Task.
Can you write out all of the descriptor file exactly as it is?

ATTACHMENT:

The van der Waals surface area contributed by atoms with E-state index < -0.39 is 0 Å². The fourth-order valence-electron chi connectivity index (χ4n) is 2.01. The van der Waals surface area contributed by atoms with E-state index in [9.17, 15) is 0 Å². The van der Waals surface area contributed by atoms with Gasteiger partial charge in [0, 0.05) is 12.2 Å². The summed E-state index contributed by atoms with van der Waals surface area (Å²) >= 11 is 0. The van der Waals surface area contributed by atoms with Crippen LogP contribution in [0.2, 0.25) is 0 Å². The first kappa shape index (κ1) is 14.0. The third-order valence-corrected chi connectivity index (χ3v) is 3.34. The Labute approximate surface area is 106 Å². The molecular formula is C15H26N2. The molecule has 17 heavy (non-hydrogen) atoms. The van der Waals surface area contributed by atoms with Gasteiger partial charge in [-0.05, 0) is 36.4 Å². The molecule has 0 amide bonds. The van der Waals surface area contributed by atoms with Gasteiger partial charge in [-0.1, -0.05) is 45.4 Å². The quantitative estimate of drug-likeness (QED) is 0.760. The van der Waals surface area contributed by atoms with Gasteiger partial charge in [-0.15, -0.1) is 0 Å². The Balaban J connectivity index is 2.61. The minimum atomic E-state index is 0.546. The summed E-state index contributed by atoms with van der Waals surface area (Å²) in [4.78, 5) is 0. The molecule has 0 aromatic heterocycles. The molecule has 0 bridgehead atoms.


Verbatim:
The van der Waals surface area contributed by atoms with E-state index < -0.39 is 0 Å². The fourth-order valence-electron chi connectivity index (χ4n) is 2.01. The van der Waals surface area contributed by atoms with E-state index in [9.17, 15) is 0 Å². The van der Waals surface area contributed by atoms with Gasteiger partial charge in [0, 0.05) is 12.2 Å². The summed E-state index contributed by atoms with van der Waals surface area (Å²) >= 11 is 0. The van der Waals surface area contributed by atoms with Crippen LogP contribution in [0.2, 0.25) is 0 Å². The first kappa shape index (κ1) is 14.0. The third-order valence-corrected chi connectivity index (χ3v) is 3.34. The Labute approximate surface area is 106 Å². The molecular formula is C15H26N2. The molecule has 17 heavy (non-hydrogen) atoms. The van der Waals surface area contributed by atoms with Gasteiger partial charge in [-0.05, 0) is 36.4 Å². The molecule has 0 amide bonds. The van der Waals surface area contributed by atoms with Gasteiger partial charge in [-0.1, -0.05) is 45.4 Å². The quantitative estimate of drug-likeness (QED) is 0.760. The van der Waals surface area contributed by atoms with Gasteiger partial charge in [-0.15, -0.1) is 0 Å². The Balaban J connectivity index is 2.61. The minimum atomic E-state index is 0.546. The summed E-state index contributed by atoms with van der Waals surface area (Å²) in [4.78, 5) is 0. The molecule has 0 aromatic heterocycles. The molecule has 0 bridgehead atoms.